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Read the full story here: The American Cancer Society and Color Health announce a partnership aimed at increasing access and adherence to cancer screening and prevention.

The American Cancer Society and Color Health announce a new partnership.

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Know Your Risk, Know to Take Action During Breast Cancer Awareness Month


Breast Cancer Awareness Month

This year, an estimated 287,850 women will be diagnosed with breast cancer, making it the most common cancer in American women. Furthermore, recommended breast cancer screening through mammograms dropped nearly 80% at certain times throughout the pandemic according to the Journal of the National Cancer Institute, which could lead to a projected 2,487 additional deaths by 2030. It’s important to understand what actions you can take to determine if you are at an increased risk.

We asked Kelly Tangney, Head of Genetic Counseling Services at Color, and Keegan Duchicela, Head of Medical Affairs, to explain how Color’s genetic tests and Essential Care programs can arm you with vital information about your level of risk and direct you to appropriate care plans.

What can I do to assess whether I’m at increased risk of developing breast cancer?

There are many factors, like genetics and lifestyle, that can help you understand your cancer risk. Together, Color’s Hereditary Cancer Test and Essential Care programs offer a more holistic approach to assessing your risk for breast cancer.

Color offers clinical-grade genetic tests to individuals that can tell you about your hereditary risk for breast and other common cancers. Employers can offer the same genetic tests as a benefit to employees.

In addition to genetic testing, Color offers a comprehensive Essential Care benefit to employers that covers high burden conditions including cardiometabolic, mental health, and common cancers. This program evaluates whether individuals are up to date on their cancer screenings and tests for other conditions that increase your risk of developing cancer. When individuals are at an increased risk or are not up to date on screenings, our clinicians then guide them to the most appropriate screening options.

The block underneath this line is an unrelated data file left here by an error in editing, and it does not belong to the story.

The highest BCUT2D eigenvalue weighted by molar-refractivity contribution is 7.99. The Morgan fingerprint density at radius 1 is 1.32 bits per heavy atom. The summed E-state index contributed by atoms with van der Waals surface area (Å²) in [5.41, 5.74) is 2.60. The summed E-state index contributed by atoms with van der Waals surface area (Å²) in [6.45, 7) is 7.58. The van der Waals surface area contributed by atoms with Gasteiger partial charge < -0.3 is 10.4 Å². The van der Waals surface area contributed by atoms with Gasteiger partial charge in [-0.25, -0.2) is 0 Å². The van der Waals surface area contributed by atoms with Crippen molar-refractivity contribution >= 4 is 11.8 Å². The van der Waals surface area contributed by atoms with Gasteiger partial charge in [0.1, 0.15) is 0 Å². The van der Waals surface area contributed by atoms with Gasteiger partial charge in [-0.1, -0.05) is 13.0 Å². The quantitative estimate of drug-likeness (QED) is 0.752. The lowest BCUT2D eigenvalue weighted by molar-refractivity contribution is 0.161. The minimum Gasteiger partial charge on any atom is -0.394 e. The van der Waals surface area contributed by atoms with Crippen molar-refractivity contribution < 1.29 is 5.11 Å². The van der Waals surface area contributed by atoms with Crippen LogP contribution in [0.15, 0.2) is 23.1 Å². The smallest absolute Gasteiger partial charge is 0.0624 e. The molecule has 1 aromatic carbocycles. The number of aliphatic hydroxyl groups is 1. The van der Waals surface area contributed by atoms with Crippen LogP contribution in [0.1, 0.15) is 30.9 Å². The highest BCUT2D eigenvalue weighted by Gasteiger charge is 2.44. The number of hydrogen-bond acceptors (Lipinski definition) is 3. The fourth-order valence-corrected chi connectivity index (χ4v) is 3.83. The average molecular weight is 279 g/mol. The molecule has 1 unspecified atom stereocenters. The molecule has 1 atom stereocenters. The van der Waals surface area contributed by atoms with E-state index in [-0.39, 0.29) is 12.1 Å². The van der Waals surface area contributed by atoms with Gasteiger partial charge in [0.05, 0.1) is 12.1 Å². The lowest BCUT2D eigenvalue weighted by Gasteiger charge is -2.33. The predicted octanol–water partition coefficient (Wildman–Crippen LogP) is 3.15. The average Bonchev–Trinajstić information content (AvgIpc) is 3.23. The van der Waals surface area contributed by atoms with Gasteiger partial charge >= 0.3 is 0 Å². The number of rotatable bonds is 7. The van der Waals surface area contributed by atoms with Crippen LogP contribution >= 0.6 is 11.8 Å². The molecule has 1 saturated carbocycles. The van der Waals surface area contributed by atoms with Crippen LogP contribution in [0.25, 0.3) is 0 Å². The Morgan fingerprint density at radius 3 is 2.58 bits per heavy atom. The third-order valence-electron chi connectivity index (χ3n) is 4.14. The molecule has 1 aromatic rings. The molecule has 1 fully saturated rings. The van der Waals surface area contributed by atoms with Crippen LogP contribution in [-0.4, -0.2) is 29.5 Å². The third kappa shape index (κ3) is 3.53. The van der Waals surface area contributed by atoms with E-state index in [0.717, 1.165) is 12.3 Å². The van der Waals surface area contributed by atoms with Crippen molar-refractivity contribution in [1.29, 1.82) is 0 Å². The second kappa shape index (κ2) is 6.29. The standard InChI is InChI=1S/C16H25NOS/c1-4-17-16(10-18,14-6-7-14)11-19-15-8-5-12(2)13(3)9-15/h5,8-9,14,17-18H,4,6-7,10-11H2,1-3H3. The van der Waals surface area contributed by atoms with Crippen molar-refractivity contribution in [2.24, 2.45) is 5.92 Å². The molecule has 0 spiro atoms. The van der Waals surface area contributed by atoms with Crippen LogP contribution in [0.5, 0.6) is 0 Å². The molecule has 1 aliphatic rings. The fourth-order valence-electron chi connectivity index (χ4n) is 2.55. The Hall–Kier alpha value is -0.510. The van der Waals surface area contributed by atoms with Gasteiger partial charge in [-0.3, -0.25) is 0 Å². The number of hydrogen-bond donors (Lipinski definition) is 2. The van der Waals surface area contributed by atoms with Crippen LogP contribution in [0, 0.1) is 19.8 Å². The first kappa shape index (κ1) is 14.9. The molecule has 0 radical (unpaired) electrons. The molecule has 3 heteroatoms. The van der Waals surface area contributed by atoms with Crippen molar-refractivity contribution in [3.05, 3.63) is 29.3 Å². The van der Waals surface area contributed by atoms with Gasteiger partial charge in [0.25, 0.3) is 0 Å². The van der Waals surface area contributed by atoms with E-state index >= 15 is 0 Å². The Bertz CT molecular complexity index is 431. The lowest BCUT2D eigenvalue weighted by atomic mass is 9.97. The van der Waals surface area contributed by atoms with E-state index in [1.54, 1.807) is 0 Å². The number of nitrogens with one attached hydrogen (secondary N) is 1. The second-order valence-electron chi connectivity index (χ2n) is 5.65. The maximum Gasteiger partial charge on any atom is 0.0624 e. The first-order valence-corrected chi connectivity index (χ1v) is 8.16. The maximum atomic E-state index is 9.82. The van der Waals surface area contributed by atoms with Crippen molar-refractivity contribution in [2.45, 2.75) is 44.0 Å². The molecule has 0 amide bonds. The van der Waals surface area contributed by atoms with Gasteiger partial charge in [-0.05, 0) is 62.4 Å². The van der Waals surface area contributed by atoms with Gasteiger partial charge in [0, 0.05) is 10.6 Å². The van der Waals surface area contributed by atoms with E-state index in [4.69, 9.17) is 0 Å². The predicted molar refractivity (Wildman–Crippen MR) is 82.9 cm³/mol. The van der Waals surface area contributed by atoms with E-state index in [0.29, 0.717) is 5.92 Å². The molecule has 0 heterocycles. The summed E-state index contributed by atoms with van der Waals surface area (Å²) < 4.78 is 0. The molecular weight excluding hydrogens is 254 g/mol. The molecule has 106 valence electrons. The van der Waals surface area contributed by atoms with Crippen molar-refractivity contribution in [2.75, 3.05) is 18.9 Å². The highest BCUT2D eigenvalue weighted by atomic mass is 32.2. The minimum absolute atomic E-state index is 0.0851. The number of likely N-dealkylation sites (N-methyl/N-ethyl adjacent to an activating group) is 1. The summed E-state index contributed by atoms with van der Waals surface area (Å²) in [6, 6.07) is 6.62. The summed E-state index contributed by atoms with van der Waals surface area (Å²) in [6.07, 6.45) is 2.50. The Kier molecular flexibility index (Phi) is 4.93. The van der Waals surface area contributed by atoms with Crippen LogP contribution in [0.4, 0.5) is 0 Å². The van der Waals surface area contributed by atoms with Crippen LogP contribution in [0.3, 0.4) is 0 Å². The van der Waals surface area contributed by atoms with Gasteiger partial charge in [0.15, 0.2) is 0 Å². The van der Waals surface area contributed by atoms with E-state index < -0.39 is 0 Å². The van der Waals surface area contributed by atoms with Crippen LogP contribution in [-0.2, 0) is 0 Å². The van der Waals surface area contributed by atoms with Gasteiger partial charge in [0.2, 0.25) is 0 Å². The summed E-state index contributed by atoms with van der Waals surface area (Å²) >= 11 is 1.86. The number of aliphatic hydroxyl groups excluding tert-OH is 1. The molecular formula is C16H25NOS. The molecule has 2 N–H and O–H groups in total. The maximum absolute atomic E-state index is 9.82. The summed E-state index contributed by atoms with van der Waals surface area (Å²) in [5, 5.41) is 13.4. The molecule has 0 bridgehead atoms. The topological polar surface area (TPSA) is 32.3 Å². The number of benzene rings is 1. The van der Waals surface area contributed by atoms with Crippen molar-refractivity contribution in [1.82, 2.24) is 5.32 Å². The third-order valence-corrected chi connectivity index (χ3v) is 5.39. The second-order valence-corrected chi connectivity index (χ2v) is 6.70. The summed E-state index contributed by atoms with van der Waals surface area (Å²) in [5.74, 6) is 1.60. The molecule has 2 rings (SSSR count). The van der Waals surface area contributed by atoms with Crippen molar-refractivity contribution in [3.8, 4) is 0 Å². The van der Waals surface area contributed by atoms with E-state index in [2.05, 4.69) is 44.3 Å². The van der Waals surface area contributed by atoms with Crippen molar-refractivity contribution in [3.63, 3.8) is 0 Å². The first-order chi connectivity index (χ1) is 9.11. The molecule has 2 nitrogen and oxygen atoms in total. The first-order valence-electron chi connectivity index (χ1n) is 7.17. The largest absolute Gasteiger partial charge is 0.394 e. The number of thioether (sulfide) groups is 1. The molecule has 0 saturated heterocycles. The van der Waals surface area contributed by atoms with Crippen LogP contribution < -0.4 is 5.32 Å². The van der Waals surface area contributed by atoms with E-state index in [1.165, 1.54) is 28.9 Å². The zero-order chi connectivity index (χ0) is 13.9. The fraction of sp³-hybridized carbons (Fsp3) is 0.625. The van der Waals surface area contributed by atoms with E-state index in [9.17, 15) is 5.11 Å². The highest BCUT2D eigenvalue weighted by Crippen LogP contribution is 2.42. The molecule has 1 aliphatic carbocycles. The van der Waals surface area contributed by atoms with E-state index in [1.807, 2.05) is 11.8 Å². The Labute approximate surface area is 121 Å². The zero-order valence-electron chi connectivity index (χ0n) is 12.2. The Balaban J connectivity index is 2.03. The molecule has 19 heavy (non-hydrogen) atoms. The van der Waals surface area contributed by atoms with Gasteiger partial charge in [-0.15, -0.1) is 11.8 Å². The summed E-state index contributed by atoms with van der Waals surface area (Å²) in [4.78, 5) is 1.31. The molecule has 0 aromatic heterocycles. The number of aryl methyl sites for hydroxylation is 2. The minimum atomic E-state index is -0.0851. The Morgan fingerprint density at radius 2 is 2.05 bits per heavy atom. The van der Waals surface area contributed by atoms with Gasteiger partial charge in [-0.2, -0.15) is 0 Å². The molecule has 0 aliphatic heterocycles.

How does the Color genetic test detect risk of breast cancer?

We analyze several genes, made up of DNA, that credible research has proven are associated with breast cancer risk. Taking this test can help determine if you have an increased genetic risk, and what personalized next steps may be relevant such as engaging with your healthcare providers to prepare a personalized plan of action. The goal of the test is to identify people who are at higher risk so they can screen more often, start screenings at younger ages, or take measures to prevent breast cancer in the future.

And how about Essential Care? How does that assess my level of risk of breast cancer?

Our Essential Care program tests for other common conditions that can significantly increase your risk for breast cancer including high cholesterol, obesity, and to a lesser extent, diabetes. Early detection and intervention of these conditions will reduce the risk of breast cancer. With the Essential Care program, individuals can have discussions with a clinician about modifications in diet and exercise that will lower their overall risk of breast cancer.

Beyond this, our program provides an easy-to-complete questionnaire which helps individuals to determine whether they are up to date on their screenings. From there, our certified clinicians will then review the cancer screening guidelines that are recommended for you and suggest how to get the appropriate follow-up.

Can you develop breast cancer without a genetic risk?

Yes. There’s about a 13% chance that a woman will develop breast cancer over their life. However, only a small portion of them (5-10%) will have a gene mutation that also contributes to risk. There are also non-genetic factors, familial factors and possibly other genetic factors that are not as well defined that can all contribute to cancer risk. As we age our risk increases for cancer and other diseases. Things like diet, lifestyle, and environmental exposure can increase risk. That said, there’s still a lot of research to be done and a lot of awareness to be brought about. Hopefully we’ll make advances in the future that will further personalize someone’s cancer risk and lead to better personalized health outcomes.

How old should you be to get a genetic test?

The age at which someone decides to know their own risk depends on many factors — most notably about whether they are ready to know and act upon such critical information. These things are important to think through prior to testing. Some people as early as age 18 are ready to learn this information, especially if they have seen relatives undergo cancer treatment or already know of someone in the family who is at known risk. Some choose to wait until they are in their mid 20s, or at an age when there could be action they could take right away depending on the result. For example, for females assigned at birth with a BRCA1 or BRCA2 gene mutation, the recommended age to start breast cancer screening is 25 years old. Sometimes this information can be really helpful for reproductive decision making or family planning, as well.